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The Cambridge History of English and American Literature in 18 Volumes (1907–21).
Volume VI. The Drama to 1642, Part Two.

III. Middleton and Rowley

§ 8. Fluency and naturalness of his work

The prose of Middleton, as we see it in the comedies, where it is employed more largely than verse, but drops easily into and out of verse, is a pungent, fluent, very natural and speakable prose. It has lightness and yet is not empty, is often witty without going unduly beyond the probabilities of talk; only at times, as in The Famelie of Love, does it become pedantic; and it rarely loses a certain deftness even when it drops into coarseness. Touches of the edged speech of the period, which shines and strikes, are not wanting. “Bright Helena of this house, would thy Troy were a-fire, for I am a-cold,” says someone, on no particular occasion. The prose goes at a great rate, and carries you with it, while you travel slowly with Rowley, whenever he takes Middleton’s place. And the verse is hardly less swift, galloping often on more feet than the measure demands, but rarely jarring the measure. In some of the plays, Middleton takes no care to modulate from prose into verse, but jumps forward and backward with little need, barely lifting the verse above the measure of the prose. Gradually, the quality and adaptability of the verse improve; developing directly out of the prose, it becomes not less flexible. And we find him cultivating with increasing skill what had always been a homely colloquial tendency, dealing in culinary and haberdashery similes, more at home with a dish or dress than with the moon, and able to set dumb things into gesture, thus:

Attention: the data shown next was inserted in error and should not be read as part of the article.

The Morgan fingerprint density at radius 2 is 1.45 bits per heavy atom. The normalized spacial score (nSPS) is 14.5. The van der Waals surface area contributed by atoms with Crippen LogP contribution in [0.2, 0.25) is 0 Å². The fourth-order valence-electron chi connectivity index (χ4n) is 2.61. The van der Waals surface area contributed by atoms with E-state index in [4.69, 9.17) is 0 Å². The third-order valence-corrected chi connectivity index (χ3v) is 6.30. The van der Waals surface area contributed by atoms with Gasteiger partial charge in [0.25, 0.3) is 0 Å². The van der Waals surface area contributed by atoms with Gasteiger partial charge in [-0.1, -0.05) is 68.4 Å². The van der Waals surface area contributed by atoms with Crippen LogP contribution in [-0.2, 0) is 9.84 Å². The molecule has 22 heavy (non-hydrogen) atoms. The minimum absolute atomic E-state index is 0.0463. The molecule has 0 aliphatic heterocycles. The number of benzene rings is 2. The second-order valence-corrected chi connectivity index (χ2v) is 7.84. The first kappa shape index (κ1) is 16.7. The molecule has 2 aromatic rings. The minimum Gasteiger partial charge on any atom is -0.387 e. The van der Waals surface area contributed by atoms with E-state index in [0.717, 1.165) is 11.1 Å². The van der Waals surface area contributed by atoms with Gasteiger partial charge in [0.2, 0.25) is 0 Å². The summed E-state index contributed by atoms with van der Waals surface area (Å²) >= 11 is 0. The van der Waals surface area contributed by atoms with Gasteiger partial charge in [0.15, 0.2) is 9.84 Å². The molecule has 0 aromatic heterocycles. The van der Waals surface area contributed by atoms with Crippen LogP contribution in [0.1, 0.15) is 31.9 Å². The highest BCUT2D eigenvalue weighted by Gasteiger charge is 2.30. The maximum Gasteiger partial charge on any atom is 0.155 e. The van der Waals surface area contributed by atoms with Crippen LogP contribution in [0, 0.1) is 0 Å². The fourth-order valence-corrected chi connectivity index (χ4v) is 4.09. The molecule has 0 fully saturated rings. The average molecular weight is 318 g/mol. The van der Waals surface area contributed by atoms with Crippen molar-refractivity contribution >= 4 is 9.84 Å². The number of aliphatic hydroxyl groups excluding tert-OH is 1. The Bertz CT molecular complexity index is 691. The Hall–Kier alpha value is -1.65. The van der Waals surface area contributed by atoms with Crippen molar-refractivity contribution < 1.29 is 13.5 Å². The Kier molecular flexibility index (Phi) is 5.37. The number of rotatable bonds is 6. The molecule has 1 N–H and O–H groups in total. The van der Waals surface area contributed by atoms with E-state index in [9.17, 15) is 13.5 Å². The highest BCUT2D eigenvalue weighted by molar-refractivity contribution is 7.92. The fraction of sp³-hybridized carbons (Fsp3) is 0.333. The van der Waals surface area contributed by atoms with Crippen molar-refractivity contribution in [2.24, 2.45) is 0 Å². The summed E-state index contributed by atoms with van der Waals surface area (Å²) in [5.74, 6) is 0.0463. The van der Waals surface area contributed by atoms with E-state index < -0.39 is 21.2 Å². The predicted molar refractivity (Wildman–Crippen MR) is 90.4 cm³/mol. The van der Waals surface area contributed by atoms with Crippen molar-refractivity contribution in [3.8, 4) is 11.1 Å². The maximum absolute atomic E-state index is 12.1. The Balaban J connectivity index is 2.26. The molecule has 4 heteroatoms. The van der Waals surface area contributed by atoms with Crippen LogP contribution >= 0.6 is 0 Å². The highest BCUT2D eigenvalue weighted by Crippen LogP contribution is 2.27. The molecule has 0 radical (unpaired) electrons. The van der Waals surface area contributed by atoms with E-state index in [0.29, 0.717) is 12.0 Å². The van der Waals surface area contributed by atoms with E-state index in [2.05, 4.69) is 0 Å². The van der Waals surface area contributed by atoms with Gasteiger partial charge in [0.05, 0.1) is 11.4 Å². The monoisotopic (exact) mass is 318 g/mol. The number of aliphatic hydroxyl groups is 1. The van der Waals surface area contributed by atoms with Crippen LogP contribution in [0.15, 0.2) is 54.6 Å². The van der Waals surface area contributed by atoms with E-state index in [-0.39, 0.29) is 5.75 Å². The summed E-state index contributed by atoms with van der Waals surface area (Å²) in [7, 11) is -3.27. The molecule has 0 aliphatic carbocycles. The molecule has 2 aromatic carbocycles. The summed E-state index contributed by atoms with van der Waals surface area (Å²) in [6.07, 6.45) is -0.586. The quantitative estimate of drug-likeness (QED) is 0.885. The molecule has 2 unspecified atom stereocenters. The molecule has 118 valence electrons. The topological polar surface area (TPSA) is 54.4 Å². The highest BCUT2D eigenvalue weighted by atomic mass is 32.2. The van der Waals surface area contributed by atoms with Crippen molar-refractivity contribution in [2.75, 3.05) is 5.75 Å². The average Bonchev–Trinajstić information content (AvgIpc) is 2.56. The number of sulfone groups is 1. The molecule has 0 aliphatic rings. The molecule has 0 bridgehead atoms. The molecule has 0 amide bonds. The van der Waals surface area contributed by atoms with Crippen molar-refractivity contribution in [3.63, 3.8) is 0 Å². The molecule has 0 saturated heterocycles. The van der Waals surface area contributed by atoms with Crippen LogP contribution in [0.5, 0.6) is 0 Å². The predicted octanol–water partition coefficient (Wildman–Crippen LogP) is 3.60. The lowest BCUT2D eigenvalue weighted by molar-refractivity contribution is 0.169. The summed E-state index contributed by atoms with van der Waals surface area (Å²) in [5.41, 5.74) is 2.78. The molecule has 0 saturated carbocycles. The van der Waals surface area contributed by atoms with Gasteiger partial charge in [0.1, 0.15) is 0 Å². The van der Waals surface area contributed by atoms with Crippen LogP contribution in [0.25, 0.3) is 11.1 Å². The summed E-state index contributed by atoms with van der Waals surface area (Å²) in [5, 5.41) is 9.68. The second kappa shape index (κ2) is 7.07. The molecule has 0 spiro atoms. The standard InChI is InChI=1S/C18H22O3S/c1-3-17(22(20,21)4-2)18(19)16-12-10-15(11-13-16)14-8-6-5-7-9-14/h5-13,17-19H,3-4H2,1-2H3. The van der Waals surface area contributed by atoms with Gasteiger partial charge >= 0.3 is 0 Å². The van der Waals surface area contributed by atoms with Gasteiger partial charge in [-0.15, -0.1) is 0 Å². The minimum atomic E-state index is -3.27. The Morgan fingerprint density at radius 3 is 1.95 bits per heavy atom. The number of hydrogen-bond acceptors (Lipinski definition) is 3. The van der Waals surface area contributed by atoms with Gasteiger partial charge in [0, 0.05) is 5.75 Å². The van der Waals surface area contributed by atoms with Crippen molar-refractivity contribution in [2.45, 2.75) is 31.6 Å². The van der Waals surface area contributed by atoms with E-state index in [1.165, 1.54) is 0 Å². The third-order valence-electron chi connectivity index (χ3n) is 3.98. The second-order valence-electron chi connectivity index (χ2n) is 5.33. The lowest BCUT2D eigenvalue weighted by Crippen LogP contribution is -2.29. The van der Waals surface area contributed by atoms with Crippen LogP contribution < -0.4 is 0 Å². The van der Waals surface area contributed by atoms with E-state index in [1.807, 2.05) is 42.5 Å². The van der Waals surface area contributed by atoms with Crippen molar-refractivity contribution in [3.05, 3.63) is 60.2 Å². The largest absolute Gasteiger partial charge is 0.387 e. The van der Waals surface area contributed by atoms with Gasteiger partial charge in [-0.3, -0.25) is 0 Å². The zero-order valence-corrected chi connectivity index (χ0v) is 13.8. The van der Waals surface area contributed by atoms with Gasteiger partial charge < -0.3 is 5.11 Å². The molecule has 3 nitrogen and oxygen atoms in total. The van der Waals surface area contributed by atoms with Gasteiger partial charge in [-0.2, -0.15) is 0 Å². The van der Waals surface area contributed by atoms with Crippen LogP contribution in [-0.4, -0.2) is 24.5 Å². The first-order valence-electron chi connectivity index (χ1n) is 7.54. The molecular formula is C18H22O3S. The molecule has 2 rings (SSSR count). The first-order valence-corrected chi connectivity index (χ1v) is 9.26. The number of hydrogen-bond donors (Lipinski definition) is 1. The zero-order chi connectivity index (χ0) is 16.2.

• Troth, you speak wondrous well for your old house here;
  • ’T will shortly fall down at your feet to thank you,
  • Or stoop, when you go to bed, like a good child,
  • To ask your blessing.
  • Verse, to Middleton, is a native idiom; he speaks in it naturally, bending it as he pleases, to any shade of meaning, filling it with stuff alien to poetry and yet keeping its good metre. He does not write for the sake of the verse, and only a native honesty of ear keeps him from dropping clean out of it, without knowing, into prose. Thus, he has few fine passages; yet a few of them he has, where imagination has fastened upon him, and dictated his words. His lines run often, in his later work, to fourteen syllables, yet their feet slide easily within the measure. As he lets his lines grow longer, so he allows himself longer speeches, because he knows that he can keep the ear awake and following them. And, by the time of The Changeling, the versification has become graver, with a new thrill in it, through which passion, and not only the mind’s energies, can now speak. Was it Rowley who first showed Middleton the possibility of that passionate note, by which drama becomes not only drama but poetry?